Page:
Despite this, and because of it, the city's mayor, Sorin Oprescu, began promoting bicycling as a car alternative three years ago, apparently after a revelatory visit to Paris. By now, Bucharest has 50 km of cycling tracks that provide safe passage along a few streets in the city centre. As is common in Budapest, the tracks are just painted lines on sidewalks, but it seemed to me that because of the Amazonian width of Bucharest's many boulevards, these sidewalk bike paths can't be said to deprive pedestrians of walking space.
Unfortunately, the same can't be said for cars. Drivers park their vehicles everywhere in Bucharest, including across bike paths -- as well as on sidewalks, crosswalks, traffic medians, etc., etc. Some readers will think that's no different than Budapest, but, believe me, it's much, much worse. You have to see it.
With such chaotic traffic on the streets and such a small and ill-used bike path network, it's no surprise that few dare to bike in Bucharest. I asked several people about it, and they were unanimous in their opinion that cycling was too dangerous to consider. My weekend host, Yvonne, said she tried cycling to her office on one of the mayor's new bike paths. The problem was that the path only went half way to the office; after that, she was exposed to the firing range of downtown traffic, and she just gave up. Now the only bike she rides is the stationary exercycle in her living room.
A new NGO, MaiMultVerde (Greener), took its own step to encourage cycling last summer with the launch of the bike-sharing system, Cycloteque. The privately-financed scheme (now sponsored by the Romanian arm of Unicredit) got off to a slow start, did better when university students arrived in fall, but is now temporarily shut down for winter. MaiMultVerde is seeking corporate backing for the continued operation of Cycloteque, and perhaps even expansion of the system, but its future is not at all certain.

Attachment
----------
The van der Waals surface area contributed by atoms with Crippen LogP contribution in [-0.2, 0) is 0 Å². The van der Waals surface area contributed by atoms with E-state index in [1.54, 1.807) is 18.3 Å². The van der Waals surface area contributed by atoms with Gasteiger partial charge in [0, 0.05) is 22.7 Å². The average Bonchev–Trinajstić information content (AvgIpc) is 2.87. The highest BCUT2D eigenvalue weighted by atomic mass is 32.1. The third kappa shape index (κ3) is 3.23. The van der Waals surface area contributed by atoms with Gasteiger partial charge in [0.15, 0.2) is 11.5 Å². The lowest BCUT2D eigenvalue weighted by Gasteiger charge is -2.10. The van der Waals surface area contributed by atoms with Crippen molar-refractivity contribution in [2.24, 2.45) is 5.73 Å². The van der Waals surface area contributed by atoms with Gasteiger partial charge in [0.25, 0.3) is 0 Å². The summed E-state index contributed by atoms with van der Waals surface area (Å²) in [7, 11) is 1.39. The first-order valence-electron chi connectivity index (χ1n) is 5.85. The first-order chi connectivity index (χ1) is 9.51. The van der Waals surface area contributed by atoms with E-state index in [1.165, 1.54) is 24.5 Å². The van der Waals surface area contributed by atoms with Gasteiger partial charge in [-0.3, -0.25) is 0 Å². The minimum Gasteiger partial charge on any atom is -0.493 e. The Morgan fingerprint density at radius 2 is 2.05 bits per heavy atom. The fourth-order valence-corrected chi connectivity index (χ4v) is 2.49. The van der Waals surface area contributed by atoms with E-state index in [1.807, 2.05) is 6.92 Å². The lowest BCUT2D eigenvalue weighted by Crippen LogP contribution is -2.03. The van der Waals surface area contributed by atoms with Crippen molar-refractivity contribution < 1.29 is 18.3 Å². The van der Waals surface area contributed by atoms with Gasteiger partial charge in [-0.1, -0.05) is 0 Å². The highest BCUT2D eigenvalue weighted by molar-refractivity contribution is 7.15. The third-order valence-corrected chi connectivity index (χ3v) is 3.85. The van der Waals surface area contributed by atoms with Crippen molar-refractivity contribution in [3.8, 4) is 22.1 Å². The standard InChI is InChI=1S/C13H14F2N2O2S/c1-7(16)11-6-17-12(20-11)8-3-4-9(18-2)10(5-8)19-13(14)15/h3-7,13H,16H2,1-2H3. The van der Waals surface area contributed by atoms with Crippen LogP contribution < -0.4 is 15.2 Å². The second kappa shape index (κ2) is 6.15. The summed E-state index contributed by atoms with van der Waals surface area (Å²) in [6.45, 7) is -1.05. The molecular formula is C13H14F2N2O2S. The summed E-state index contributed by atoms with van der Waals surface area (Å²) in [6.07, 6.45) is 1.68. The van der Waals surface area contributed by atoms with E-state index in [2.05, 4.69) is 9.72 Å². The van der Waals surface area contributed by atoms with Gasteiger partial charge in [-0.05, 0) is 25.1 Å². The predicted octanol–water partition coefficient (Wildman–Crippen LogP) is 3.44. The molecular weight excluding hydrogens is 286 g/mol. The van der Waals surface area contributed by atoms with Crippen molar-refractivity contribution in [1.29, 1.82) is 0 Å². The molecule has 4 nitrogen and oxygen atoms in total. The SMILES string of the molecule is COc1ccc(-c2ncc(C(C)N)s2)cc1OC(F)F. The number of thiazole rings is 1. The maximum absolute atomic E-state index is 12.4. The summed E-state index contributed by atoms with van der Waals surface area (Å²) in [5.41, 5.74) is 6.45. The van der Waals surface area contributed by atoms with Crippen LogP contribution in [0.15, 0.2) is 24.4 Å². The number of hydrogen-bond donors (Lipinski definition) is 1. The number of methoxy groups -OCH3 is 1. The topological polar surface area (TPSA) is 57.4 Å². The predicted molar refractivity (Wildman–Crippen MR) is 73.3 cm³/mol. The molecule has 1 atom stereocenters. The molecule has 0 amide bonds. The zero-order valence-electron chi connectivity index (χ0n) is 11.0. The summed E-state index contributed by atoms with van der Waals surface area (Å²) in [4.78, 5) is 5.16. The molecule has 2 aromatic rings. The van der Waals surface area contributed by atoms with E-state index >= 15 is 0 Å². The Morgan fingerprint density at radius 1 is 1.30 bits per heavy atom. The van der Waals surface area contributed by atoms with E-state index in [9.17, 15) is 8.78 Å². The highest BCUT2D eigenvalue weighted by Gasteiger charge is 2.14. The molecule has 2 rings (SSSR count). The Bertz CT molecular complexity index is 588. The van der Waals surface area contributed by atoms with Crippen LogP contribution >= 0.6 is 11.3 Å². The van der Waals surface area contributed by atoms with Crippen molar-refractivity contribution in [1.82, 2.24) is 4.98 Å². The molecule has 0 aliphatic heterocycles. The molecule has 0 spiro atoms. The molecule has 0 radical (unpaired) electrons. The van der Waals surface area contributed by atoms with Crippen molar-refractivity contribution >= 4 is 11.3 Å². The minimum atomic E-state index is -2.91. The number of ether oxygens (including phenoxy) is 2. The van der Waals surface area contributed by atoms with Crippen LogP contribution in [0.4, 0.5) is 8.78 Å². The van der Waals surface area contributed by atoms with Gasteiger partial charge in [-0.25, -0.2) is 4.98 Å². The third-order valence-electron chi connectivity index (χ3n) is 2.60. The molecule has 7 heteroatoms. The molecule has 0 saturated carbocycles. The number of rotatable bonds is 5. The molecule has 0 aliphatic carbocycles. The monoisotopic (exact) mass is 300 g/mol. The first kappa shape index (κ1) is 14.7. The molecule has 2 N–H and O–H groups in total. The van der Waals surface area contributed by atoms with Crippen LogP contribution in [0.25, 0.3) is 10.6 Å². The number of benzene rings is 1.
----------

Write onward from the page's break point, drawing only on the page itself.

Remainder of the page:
If you want to try out Bucharest cycling for yourself, it's nice to have a service like Cycloteque at your disposal. But don't be alarmed when, during the check-out, they offer you the standard protective gear for Bucharest cyclists: not only a helmet but also elbow and knee pads. You might think this is a little over the top. But one of my Bucharest friends told me a story that put it in context. She was driving downtown and saw a cyclist waiting at an intersection. She stopped to let the guy cross but a motorist in the adjacent lane was not so patient -- he kept going as if to drive right through the crossing and knocked the cyclist flat on the tarmac. Luckily, the car had braked before the collision. The cyclist was more dazed than hurt -- although his bike was mangled. Lucky also that the motorist was civilised enough to offer to pay damages. My friend spoke to the cyclist, who was fully girded with the knee and elbow pads and helmet. "Are you ok?" she asked. "Oh yeah," he said. "This happens all the time."